|Publication number||US3767608 A|
|Publication date||Oct 23, 1973|
|Filing date||Sep 9, 1971|
|Priority date||Sep 9, 1971|
|Publication number||US 3767608 A, US 3767608A, US-A-3767608, US3767608 A, US3767608A|
|Original Assignee||Parr Inc|
|Export Citation||BiBTeX, EndNote, RefMan|
|Referenced by (7), Classifications (11), Legal Events (2)|
|External Links: USPTO, USPTO Assignment, Espacenet|
United States Patent O 3,767,608 PRESSURE SENSITIVE COLD SEALING MATERIAL Edwin C. Hand, Parma, Ohio, assignor to Parr, Inc., Cleveland, Ohio No Drawing. Filed Sept. 9, 1971, Ser. No. 179,204 Int. Cl. C08f 45/04, 45/14, 45/52 US. Cl. 260-285 R Claims ABSTRACT OF THE DISCLOSURE A waterproof and weatherproof tape is provided which is pressure sensitive at ambient temperatures and which has exceptional adhesion to the surface of all building materials so that it is quickly and easily applied for patching, flashing, sealing, expansion joints and other applications of a similar nature.
BACKGROUND OF THE INVENTION Heretofore, such materials as mastics, glass mat, felt, etc., were used for patching and flashing and for sheet sealing, and were fastened to the underlying surfaces with adhesives of different viscosities. These previously known sealing materials involved adhesives usually including around 25 to 40 percent of solvents, often aliphatic, aromatic, etc., which evaporating, caused some pollution to be dissipated into the atmosphere and causing a shrinkage of the sealing material after the adhesive solvent had evaporated. Such previous materials usually were flammable, say with a 100 degree flash point, they were messy to handle and apply, requiring spatulas or trowels, usually could not stand stretching or compression, did not have the ability to be molded to irregular surfaces, were slow in methods of application, were subject to oxidation and film forming and quite often needed an additional membrane for reinforcement.
SPECIFICATION An object of the present invention is to provide a pressure sensitive tape comprising approximately 100 percent solids, with no evaporative solvent, with a high flash point, easy to apply, not sticking to the hands, with no tools required, with about 200 percent elongation, the ability to remain flexible substantially indefinitely, low water vapor permeability, indefinite storage life, speed of application with no special tools required, no additional membrane necessary for reinforcement, and with excellent ability to stand stretching and compression and to be molded to irregular surfaces.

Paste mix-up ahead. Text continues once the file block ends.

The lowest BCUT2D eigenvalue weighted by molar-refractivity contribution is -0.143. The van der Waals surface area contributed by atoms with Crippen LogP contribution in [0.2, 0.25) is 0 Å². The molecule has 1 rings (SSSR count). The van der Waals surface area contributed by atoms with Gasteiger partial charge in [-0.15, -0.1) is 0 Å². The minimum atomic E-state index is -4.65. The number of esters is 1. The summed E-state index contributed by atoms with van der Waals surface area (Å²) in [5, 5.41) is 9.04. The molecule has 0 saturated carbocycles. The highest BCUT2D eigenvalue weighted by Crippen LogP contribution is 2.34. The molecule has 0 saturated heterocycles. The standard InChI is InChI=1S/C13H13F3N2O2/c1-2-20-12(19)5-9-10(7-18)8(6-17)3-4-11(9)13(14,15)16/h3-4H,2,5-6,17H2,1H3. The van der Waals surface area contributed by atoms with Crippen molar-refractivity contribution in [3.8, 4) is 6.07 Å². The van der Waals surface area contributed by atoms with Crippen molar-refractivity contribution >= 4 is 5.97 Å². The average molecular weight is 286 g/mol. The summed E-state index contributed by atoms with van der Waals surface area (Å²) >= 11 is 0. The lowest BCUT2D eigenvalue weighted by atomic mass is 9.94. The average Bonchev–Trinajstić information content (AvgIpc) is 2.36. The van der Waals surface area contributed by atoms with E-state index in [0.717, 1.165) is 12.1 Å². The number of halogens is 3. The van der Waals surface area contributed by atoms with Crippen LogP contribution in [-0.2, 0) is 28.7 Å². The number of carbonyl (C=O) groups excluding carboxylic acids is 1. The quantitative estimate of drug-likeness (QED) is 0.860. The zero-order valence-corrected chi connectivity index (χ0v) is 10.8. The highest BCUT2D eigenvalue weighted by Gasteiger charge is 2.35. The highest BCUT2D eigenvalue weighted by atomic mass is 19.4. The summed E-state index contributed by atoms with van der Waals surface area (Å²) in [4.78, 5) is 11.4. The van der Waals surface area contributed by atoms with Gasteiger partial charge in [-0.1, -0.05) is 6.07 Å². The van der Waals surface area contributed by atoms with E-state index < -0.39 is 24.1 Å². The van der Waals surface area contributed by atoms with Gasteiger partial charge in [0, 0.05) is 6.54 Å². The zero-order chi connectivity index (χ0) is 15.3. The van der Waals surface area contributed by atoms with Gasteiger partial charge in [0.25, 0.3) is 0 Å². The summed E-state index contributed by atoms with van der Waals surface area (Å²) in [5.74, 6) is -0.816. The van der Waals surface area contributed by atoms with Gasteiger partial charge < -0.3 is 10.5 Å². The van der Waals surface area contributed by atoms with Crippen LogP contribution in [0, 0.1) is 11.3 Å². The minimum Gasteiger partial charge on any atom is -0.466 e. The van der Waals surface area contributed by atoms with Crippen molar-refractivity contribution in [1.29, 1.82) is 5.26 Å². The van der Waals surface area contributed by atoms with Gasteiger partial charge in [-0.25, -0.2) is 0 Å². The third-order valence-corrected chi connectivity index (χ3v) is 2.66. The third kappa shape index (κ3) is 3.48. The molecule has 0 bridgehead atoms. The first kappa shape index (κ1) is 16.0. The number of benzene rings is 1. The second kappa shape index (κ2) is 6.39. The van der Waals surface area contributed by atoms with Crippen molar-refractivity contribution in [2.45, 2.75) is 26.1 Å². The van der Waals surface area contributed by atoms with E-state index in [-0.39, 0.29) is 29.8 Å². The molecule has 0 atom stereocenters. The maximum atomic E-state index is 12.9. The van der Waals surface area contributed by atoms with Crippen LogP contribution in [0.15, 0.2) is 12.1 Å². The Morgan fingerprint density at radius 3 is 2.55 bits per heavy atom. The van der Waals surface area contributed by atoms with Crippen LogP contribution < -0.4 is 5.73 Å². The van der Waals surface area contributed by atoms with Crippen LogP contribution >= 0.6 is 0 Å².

Another object of this invention is to provide a waterproof and weatherproof tape, which is pressure sensitive at ambient temperatures and permanently flexible, which consists substantially of 100 percent solids and comprises a homogeneous mixture of synthetic rubber, plasticizer and filler, so combined as to provide a tape having a flash point of about 480 degrees Fahrenheit, elongation of about 200 percent at 77 degrees Fahrenheit, Shore hardness of about 16 on Scale A, specific gravity of about 1.551 at 60 degrees Fahrenheit, water vapor permeability of 0.05 percent maximum, ability to mold irregular surfaces and exceptional adhesion to the surfaces of all building materials.
Other objects and advantages of the invention will be described in the accompanying specification and the essential features thereof will be set forth in the appended claims.
The novel tape of this invention comprises a base of synthetic rubber, a plasticizing material, and a major percentage of fillers to provide the physical parameters set forth herein. The synthetic rubber may comprise butyl, isoprene, isobutylene, chlorosulfonated polyethylene, or a polymerization of chloroprene, and the like. The plasticizer may include a high viscosity parafiinic oil, castor oil, chlorinated paraffin, polybutane or a lubricating grease formed by flushing a waterproofed aluminum oxide hydrate from an aqueous suspension with a major amount of lubricating oil, as set forth more fully hereinafter. The fillers may include magnesium silicate, calcium carbonate, asbestos fibers, and other suitable fillers. Used also, in some formulations, is an oxidized asphalt which may be regarded partially as a filler and partially as a plasticizer.